[And Peter] wept bitterly.”
— Lk 22:61-62, RSV
It is when Peter saw the Lord look at him that the knowledge of what he had done filled him with shame. Jesus’s look was not a look of condemnation, but of revelation: Peter was revealed to himself by the Lord’s vision of him — it was his examination of conscience. He encountered his own act of rejection, his own failure to love the Lord who loves him to the end. This is rock bottom for Peter; it is also the beginning of redemption. The first requirement of redemption is to see sin as sin, and this is Peter’s moment of recognizing his sin. The sin Peter saw in himself is the sin the Lord will later forgive (cf. Jn 21:15-19).
The Lord is the one who forgives and redeems in truth, fully and completely from the bottom up.
When reflecting on this scene, the creators of the Notre Dame Folk Choir’s stunning choral performance “The Passion” imagine Peter suddenly recollecting his earlier failure upon the sea, when the Lord called him to himself. Peter had walked by faith across the water, but when he looked away from the Lord he began to sink. It was a foreshadowing of his true sinking, when he departed from the Lord by his denial for his own protection and security. It is when the Lord turned and looked at him that he saw himself for what he truly was, remembering the word the Lord had spoken to him. The Lord only deals in truth, not in evasions or excuses. That is because the Lord is the one who forgives and redeems in truth, fully and completely from the bottom up.
The paralyzed man
“And behold, men were bringing on a bed a man who was paralyzed, and they sought to bring him in and lay him before Jesus, but finding no way to bring him in, because of the crowd, they went up on the roof and let him down with his bed through the tiles into their midst before Jesus. And when Jesus saw their faith he said, ‘Man, your sins are forgiven you.'”
— Lk 5:18-20, RSV
There was a paralyzed man who could not bring himself to Jesus, so his friends carried him instead. They could not get in the house where Jesus was because it was so full. Undeterred, they cut a hole in the roof to lower their friend down to Jesus. It is when Jesus saw their faith — the faith of the friends — that he was moved to mercy for the man. First, he forgives the man of his sins, then he heals him of his paralysis. Great indeed is the Lord’s regard for the petitions people offer for the good of others. The Lord looks upon our concern for one another with great tenderness, responding to our concern with his mercy.
As Pope Francis writes in Evangelii Gaudium, the task of the Gospel and the work of evangelization is “to desire, seek and protect the good of others” (No. 178). An evangelizer’s heart is “full of people” (No. 281). When these friends brought the paralyzed man to Jesus, Jesus not only saw their action but he also saw their hearts. They carried their concern for the wellbeing of their friend in their hearts. This was the pleasing offering, which the Lord blessed.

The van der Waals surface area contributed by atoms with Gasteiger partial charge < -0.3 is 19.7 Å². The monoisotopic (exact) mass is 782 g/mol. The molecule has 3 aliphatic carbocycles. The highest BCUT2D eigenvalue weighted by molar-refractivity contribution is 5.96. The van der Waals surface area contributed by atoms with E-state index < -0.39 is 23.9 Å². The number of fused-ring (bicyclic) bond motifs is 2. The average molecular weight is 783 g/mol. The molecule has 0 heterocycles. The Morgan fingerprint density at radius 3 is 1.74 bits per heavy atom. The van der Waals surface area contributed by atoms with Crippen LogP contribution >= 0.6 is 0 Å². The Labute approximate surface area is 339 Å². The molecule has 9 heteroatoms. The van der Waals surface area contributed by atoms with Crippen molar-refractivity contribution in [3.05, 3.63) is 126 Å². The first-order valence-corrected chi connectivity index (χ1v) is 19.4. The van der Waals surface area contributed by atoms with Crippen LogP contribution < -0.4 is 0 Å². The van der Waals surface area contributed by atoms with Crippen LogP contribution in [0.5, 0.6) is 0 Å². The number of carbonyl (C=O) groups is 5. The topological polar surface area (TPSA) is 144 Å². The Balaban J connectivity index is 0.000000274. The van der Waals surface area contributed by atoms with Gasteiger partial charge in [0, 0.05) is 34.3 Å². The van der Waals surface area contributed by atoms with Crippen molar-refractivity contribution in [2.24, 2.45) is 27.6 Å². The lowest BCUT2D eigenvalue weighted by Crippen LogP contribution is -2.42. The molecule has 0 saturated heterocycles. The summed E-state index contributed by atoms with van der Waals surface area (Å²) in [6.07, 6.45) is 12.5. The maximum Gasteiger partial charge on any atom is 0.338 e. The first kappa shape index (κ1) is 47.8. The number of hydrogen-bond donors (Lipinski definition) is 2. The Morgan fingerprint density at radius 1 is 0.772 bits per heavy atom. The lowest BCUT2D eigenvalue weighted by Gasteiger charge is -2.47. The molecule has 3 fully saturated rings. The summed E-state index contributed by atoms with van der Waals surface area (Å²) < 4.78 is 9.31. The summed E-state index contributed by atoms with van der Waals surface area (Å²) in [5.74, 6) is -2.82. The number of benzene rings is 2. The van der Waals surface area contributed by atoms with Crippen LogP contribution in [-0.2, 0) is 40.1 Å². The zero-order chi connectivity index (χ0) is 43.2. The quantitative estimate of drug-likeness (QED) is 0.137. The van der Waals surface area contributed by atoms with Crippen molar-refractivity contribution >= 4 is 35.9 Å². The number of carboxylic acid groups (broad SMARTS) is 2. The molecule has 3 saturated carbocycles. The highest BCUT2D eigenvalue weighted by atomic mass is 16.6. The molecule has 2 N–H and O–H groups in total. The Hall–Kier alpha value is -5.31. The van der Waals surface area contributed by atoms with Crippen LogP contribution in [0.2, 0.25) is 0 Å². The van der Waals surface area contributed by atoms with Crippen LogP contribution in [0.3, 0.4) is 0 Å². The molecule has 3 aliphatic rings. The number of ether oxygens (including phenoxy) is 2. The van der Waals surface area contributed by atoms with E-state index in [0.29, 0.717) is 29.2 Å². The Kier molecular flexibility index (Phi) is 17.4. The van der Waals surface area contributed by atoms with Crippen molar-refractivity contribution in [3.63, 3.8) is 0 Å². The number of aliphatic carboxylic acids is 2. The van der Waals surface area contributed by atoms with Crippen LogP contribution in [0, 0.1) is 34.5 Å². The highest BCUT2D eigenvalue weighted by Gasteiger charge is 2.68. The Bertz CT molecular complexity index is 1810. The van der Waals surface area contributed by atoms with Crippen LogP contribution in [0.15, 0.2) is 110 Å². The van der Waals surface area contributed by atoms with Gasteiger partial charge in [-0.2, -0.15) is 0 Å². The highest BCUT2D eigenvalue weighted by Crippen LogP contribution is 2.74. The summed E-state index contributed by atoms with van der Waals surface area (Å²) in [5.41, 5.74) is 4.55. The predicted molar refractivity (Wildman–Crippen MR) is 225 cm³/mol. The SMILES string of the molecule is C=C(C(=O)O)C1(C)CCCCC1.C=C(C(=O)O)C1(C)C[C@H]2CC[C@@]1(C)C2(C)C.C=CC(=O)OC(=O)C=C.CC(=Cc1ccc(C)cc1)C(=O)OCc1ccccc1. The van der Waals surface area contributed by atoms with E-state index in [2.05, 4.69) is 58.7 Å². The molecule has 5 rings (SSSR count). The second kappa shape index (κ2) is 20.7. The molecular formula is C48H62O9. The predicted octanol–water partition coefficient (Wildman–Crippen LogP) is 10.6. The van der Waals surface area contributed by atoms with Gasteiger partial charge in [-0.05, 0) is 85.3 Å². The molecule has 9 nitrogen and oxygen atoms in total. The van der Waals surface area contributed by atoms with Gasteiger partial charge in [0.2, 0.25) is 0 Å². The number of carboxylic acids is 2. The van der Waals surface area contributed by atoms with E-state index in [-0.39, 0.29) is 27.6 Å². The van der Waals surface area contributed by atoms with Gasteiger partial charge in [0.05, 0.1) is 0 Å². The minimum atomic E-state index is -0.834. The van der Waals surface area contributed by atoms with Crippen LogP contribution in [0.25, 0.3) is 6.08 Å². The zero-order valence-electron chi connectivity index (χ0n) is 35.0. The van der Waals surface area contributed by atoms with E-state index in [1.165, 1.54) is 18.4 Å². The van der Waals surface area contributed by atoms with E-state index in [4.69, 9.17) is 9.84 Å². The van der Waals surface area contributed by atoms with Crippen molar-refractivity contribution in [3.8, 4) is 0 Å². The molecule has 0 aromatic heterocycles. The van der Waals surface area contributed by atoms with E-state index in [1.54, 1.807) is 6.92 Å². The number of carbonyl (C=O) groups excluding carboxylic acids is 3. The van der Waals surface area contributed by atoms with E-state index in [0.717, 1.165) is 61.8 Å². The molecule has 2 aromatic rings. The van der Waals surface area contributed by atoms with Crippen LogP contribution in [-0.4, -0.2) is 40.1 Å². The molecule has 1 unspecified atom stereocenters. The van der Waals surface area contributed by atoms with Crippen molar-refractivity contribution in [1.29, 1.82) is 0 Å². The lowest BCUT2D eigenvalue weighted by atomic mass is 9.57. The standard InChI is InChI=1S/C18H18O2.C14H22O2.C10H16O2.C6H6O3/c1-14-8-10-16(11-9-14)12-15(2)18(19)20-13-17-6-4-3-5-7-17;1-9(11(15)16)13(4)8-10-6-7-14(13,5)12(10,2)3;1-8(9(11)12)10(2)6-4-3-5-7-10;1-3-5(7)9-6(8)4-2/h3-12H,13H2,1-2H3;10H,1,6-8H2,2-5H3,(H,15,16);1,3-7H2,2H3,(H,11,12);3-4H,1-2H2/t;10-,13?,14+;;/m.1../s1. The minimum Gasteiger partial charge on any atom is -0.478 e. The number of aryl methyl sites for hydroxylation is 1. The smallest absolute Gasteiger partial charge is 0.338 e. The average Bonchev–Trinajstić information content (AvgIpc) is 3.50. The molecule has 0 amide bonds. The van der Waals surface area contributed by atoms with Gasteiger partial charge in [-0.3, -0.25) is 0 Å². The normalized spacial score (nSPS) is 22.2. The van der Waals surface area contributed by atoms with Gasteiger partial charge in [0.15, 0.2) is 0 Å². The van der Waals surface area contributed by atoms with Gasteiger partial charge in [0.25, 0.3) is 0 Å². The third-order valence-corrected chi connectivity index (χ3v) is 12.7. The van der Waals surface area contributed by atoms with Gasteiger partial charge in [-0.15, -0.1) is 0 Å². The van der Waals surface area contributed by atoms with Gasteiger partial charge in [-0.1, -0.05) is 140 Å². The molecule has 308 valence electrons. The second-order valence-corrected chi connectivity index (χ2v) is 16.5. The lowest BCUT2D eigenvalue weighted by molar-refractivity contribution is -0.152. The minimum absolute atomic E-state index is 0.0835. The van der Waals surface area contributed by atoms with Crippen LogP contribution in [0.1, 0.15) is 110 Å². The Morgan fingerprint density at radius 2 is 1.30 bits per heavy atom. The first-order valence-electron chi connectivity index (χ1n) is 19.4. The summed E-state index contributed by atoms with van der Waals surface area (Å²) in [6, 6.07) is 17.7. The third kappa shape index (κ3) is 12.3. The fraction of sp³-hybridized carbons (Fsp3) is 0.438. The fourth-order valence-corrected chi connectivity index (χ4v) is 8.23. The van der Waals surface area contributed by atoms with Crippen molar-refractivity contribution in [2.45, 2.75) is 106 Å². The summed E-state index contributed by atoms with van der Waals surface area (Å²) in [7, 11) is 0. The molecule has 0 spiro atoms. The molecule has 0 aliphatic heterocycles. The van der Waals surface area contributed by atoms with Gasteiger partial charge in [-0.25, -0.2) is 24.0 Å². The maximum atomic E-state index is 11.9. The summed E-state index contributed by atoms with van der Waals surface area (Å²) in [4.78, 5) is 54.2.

|Catholics are used to hearing Scripture during the Mass but are often not taught how to pray with it during their personal prayer time. Lectio divina — meaning “sacred reading” — is an ancient prayer practice that helps guide the faithful through a passage of Scripture to better enter into it and receive what the Lord might desire to reveal to them through the scene.
Here’s how to pray using lectio divina:
‘What do you seek?’
“Jesus turned, and saw them following, and said to them, ‘What do you seek?'”
— Jn 1:38, RSV
Two disciples of John the Baptist were curious about Jesus because of what John said about him. Jesus saw them following him and asked them what they were looking for. The Word who became flesh cares quite a lot about what those who seek him actually want. So he asks.
This is the question that Jesus asks every would-be disciple, and, really, it is a question that never fades away. What do we really want to find? What do our hearts desire? What would we be willing to accept? These are the questions Jesus asks to all who seek him, each time we seek him, for as long as we seek him.
“Jesus saw Nathaniel coming to him, and said to him,
‘Behold, an Israelite indeed, in whom is no guile!'”
— Jn 1:47, RSV
The serpent in the garden was full of guile (cf. Gn 3:1). To be full of guile is to hide what you are really about. It means holding a secret agenda and plotting with schemes. Jesus looked upon Nathaniel and saw that he was honest. Nathaniel said what he meant, he meant what he said, and he was genuine in how he presented himself. In this way, he is a model for how to let oneself be seen by the Lord. The Lord shouts for joy when he sees us like that.
How do those of us who have practiced guile time and again, seeking out our own benefit over others, making excuses, justifying false deeds, and being regularly fearful of transparency — how do we shed ourselves of our guile? There is no shortcut; we must practice regular confession: “through my fault, through my fault, through my most grievous fault.” That is the way in which sinners learn to tell the truth. The Lord calls sinners to truthfulness, so we may encounter him rejoicing at our approach.